ADFLogger: Using a Custom Formatter Class to Print Log Messages

Based on some posts on the OTN JDeveloper forum this article shows how to implement a custom fdormatter class to use with ADFLogging and how to integrate it with the embedded WLS instance in JDeveloper. Sample workspace for the custom logger is available at the end of the article.
For this post I assume you now your way around java.util.logging. I show how to implement a custom formatter class to format the log messages with more information and a different style. The picture below shows the general java logging model:

General Logging Model

General Logging Model


As the model shows the formatter is used by the log handler which gets a log record and processes it by piping the record through a filter and then through a formatter to finaly pass it to the attached output target. In most cases the output target is a file, a db table, a system log or a stream. For the console logger its most often a stream (e.g. stdout and/or stderr).

A typlical JDev log message from the ConsoleFormatter looks like this:

<AdfcAppInitializer> <loadDebugFacades> ADFc: Initializing ADF Debugger

I’ll change this to:

FINE: 22.09.2011 13:18:17 - de.hahn.blog.popupregion.backingbeans.pageflow.SelectionBean$beaVersion0_39.selectionListenerEmp(SelectionBean.java:92) - 15 - de.hahn.blog.popupregion.backingbeans.pageflow.SelectionBean
  Selected: oracle.jbo.Key[105 ]

The general layout of the log message is

data in [] is customizable, data in {} is printed only if available
level: date time [- threadId] [- class] [- method] [- message] {- throwable.message}
These parameters configure which information to print
       t = thread
       n = logger name
       l = line number; if 'l' is selected 'c' and 'm' are not used
       c = class name
       m = method name

As you see there is more information printed, e.g. source and line number and log level. As this creates long log lines I made this customizable. How the parameters are passed to the logger is shown later.

First of all I implement a class DebugFormatter which extends java.util.logging.SimpleFromatter as this class is an implementation of the abstract class java.util.logging.Formatter the base of all formatter attached to a log handler. The key part of this class is the method

public String format(LogRecord record) {...}

which gets a log record and returns a string of the information which send to the handler for further action. The format method checks the parameters given and returns a string according to them.

To wire things up I modify the logging.xml file which can be reached from the ‘Application Server Navigator’. Right click on the integrated WLS and select ‘Configure Oracle Diagnostic Logging for …’. This will open a nice graphical overview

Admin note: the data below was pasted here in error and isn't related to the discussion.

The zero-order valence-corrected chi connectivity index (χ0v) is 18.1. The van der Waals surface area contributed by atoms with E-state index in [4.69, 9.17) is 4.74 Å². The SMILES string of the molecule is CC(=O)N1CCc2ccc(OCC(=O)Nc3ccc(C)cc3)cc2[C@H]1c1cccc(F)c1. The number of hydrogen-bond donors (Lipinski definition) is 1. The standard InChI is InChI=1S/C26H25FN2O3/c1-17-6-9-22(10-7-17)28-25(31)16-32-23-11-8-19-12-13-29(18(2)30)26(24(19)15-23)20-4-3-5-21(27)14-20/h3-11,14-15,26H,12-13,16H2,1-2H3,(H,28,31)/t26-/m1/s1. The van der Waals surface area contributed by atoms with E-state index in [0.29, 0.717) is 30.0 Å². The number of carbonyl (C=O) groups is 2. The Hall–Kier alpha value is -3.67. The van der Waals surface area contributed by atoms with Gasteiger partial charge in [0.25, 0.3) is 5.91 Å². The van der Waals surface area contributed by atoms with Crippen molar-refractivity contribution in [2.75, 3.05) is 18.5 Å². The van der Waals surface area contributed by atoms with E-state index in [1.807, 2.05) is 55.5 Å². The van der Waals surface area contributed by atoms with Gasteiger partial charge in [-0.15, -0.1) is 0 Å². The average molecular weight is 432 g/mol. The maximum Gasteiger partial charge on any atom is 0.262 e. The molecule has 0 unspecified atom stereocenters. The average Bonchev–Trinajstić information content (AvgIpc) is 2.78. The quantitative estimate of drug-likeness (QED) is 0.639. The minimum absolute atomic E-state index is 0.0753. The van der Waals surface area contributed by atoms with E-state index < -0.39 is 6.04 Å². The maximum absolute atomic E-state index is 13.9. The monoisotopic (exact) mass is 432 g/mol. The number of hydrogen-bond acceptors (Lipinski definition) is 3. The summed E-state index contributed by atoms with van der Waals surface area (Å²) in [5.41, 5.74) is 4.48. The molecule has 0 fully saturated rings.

Logging.xml

Logging.xml


Now I add a new logger by clicking the green ‘+’ sign and specifying the log level and the name of the logger, which is actually the part of the class path the logger reacts on.
Add  Logger

Add Logger


this creates a new line in the logging.xml file looking like
Added Line

Added Line


Next I set up a new log handler in the logging.xml file which uses my DebugLogger class as formatter. Together with the log handler I specify the parameters which configure the output format of the string. The DebugLogger is not used directly, but instead a wrapper class WLSConsoleFormatter used which specifies default parameter set to the DebugFormatter. This way you can omit the parameters in the setup. Below is the resulting log handler entry in the logging.xml file:

        <log_handler name='blog-console-handler'
                     class='de.hahn.blog.consoleformatter.logger.BlogConsoleHandler' level='ALL'
                     encoding='UTF-8'>
            <property name='formatStyle' value='tnlcm'/>
            <property name='formatter'
                      value='de.hahn.blog.consoleformatter.logger.WLSConsoleFormatter'/>
        </log_handler>

To add this you need to change to the source view for the logging.xml file.
Finally I change the added logger to use the new handler

        <logger name='de' level='TRACE:1' useParentHandlers='false'>
            <handler name='blog-console-handler'/>
            <handler name="odl-handler"/>
        </logger>

I have to set the useParentHandlers to false to prevent that the messages get printed multiple times. To be able to analyze the messages with the log analyzer I add the ODL handler too. Now all log messages are printed to the console and to the ODL logger.